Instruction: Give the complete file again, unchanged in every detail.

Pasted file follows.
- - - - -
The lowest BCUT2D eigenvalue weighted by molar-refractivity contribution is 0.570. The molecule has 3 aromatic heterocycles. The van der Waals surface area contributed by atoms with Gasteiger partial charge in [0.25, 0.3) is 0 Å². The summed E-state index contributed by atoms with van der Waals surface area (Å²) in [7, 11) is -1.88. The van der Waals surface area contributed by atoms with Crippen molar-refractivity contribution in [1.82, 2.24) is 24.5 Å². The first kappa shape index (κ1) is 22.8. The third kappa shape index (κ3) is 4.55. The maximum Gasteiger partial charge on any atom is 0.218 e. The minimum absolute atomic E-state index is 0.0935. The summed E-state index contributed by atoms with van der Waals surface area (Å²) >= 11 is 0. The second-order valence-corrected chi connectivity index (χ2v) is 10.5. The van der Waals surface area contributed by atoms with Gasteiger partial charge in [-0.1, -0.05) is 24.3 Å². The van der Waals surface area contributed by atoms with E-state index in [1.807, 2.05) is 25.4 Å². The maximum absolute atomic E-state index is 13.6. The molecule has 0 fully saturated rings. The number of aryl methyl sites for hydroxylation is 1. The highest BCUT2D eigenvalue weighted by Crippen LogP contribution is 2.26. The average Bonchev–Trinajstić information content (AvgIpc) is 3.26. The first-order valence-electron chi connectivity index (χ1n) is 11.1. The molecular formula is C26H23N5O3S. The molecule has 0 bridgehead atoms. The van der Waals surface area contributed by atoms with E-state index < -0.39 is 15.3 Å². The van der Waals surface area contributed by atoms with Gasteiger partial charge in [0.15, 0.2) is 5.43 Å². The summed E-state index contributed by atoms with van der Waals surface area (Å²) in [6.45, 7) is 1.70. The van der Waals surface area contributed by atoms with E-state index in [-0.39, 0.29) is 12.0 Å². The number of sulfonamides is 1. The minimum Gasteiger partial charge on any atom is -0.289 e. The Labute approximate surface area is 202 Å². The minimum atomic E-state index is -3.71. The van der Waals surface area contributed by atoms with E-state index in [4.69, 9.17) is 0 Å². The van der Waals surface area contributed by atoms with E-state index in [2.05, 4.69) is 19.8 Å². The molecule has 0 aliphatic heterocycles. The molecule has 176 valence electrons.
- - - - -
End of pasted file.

The lowest BCUT2D eigenvalue weighted by molar-refractivity contribution is 0.570. The molecule has 3 aromatic heterocycles. The van der Waals surface area contributed by atoms with Gasteiger partial charge in [0.25, 0.3) is 0 Å². The summed E-state index contributed by atoms with van der Waals surface area (Å²) in [7, 11) is -1.88. The van der Waals surface area contributed by atoms with Crippen molar-refractivity contribution in [1.82, 2.24) is 24.5 Å². The first kappa shape index (κ1) is 22.8. The third kappa shape index (κ3) is 4.55. The maximum Gasteiger partial charge on any atom is 0.218 e. The minimum absolute atomic E-state index is 0.0935. The summed E-state index contributed by atoms with van der Waals surface area (Å²) >= 11 is 0. The second-order valence-corrected chi connectivity index (χ2v) is 10.5. The van der Waals surface area contributed by atoms with Gasteiger partial charge in [-0.1, -0.05) is 24.3 Å². The van der Waals surface area contributed by atoms with E-state index in [1.807, 2.05) is 25.4 Å². The maximum absolute atomic E-state index is 13.6. The molecule has 0 fully saturated rings. The number of aryl methyl sites for hydroxylation is 1. The highest BCUT2D eigenvalue weighted by Crippen LogP contribution is 2.26. The average Bonchev–Trinajstić information content (AvgIpc) is 3.26. The first-order valence-electron chi connectivity index (χ1n) is 11.1. The molecular formula is C26H23N5O3S. The molecule has 0 bridgehead atoms. The van der Waals surface area contributed by atoms with E-state index < -0.39 is 15.3 Å². The van der Waals surface area contributed by atoms with Gasteiger partial charge in [0.15, 0.2) is 5.43 Å². The summed E-state index contributed by atoms with van der Waals surface area (Å²) in [6.45, 7) is 1.70. The van der Waals surface area contributed by atoms with E-state index in [-0.39, 0.29) is 12.0 Å². The number of sulfonamides is 1. The minimum Gasteiger partial charge on any atom is -0.289 e. The Labute approximate surface area is 202 Å². The minimum atomic E-state index is -3.71. The van der Waals surface area contributed by atoms with E-state index in [4.69, 9.17) is 0 Å². The van der Waals surface area contributed by atoms with E-state index in [2.05, 4.69) is 19.8 Å². The molecule has 0 aliphatic heterocycles. The molecule has 176 valence electrons.